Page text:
The war in Iraq proved a hot topic during the presidential primaries, and it certainly became a defining point in Barack Obama’s path to the presidency. Unfortunately, President-elect Obama’s plans for the withdrawal of troops from Iraq may not be the most benevolent of actions after all.
The question is not whether America should have pursued military action in Iraq. The fact is, America is currently engaged in a war in Iraq whether it likes it or not. America must discuss options for the most effective removal of troops, policies to ensure stability in the region and actions that will not negatively affect the Iraqi people.
Obama’s plan for immediately withdrawing one or two brigades from Iraq each month will be detrimental to the safety of our troops because our enemy remains organized in sufficient numbers. Being brash enough to set a deadline for complete withdrawal allows the sectarian insurgents in Iraq to know when they can safely come out of hiding.
Images that flooded the media when Saigon fell remain burned into the memories of many living during the Vietnam era. Knowing the U.S. troops were leaving empowered the North Vietnamese to advance. Marines had to flee by helicopter from rooftops with the enemy close behind. South Vietnamese citizens stormed the U.S. embassy in Saigon, hoping to be lucky enough to be evacuated.
Will similar events take place in Iraq as a result of a rapid troop withdrawal? Certainly the enemy in Iraq is not as vastly organized as the Viet Cong, but Iraqi insurgent groups may be emboldened by the end of U.S. occupation. Clearly, the only way to avoid such circumstances is to continue the fragmentation of such insurgent groups, or at least establish an effective Iraqi infrastructure to continue what America originally set out to do.
Adapting instead of abandoning the causes in Iraq will help stabilize the Middle East. Promoting stability in a region that is perhaps the most volatile part of the world has obvious benefits, both humanitarian and economic. Eliminating leaders of failed states who adopt institutions of terrorism, threaten America and its allies and ignore U.N. mandates has clear implications for the security of the free world.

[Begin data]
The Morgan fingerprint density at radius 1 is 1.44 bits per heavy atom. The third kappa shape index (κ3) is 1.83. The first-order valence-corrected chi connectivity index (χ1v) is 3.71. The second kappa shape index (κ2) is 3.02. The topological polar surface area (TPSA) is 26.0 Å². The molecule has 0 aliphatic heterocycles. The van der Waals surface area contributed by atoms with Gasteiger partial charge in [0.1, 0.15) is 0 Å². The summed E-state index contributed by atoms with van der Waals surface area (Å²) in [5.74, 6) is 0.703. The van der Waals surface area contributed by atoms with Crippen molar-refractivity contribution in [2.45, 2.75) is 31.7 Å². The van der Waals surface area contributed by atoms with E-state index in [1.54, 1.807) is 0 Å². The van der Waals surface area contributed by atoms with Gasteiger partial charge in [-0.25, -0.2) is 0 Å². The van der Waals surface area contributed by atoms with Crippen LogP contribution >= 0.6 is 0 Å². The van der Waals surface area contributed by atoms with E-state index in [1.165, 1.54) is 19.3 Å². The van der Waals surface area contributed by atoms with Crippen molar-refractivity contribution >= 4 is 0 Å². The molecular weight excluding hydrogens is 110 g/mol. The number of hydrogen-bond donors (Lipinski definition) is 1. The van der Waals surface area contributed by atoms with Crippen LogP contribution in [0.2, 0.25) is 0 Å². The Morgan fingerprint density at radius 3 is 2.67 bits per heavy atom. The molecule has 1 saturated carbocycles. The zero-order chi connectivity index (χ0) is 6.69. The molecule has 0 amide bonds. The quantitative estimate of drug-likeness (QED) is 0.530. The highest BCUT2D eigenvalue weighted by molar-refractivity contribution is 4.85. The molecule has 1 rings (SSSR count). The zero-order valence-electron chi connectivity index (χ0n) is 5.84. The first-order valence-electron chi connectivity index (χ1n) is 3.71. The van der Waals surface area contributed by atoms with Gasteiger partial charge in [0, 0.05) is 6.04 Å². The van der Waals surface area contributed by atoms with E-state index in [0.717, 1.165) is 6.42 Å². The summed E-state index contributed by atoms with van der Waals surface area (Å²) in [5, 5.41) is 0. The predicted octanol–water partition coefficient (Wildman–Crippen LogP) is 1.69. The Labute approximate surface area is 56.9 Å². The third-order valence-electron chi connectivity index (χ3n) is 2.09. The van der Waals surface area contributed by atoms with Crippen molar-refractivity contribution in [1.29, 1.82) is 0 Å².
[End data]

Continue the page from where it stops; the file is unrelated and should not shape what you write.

No doubt the Iraqi people are better off without a ruthless dictator like Saddam Hussein who instituted a regime of torture, genocide and further crimes against humanity. Withdrawal from Iraq before goals are completed could create a scenario in which the insurgent groups reclaim control of the nation and return the Iraqi people to the bondage of a terrorist regime.
Admittedly, the decision to go to war with Iraq was flawed, necessitating a serious reevaluation of America’s military presence there.
A report by the Council on Foreign Relations stated: “With a degree of patience, the United States can build on a pattern of positive change in Iraq that offers it a chance to draw down troops soon without giving up hope for sustained stability.”
The authors estimate that America could safely remove half of its troops by 2011, a year after the approximate date by which President-elect Obama would like to have all of our troops withdrawn from Iraq.
Americans must maintain the basic universal human rights to life, liberty and the pursuit of happiness. Human beings should not have to live in a world where people are murdered for the color of their skin or their religious affiliation. America’s actions in Iraq, though far from perfect, have helped to promote ideals of equality and to free the Iraqi people from an oppressive regime.
Perhaps this is not the friendliest political climate in which to suggest a humanitarian cause for continued action in Iraq, but America can’t ignore the elephant in the room. Hasty withdrawal from Iraq while our enemy still lurks in the shadows will endanger our troops, the Iraqi people and the security of the world at large.
Brendan Collett is a sophomore majoring in public relations and psychology.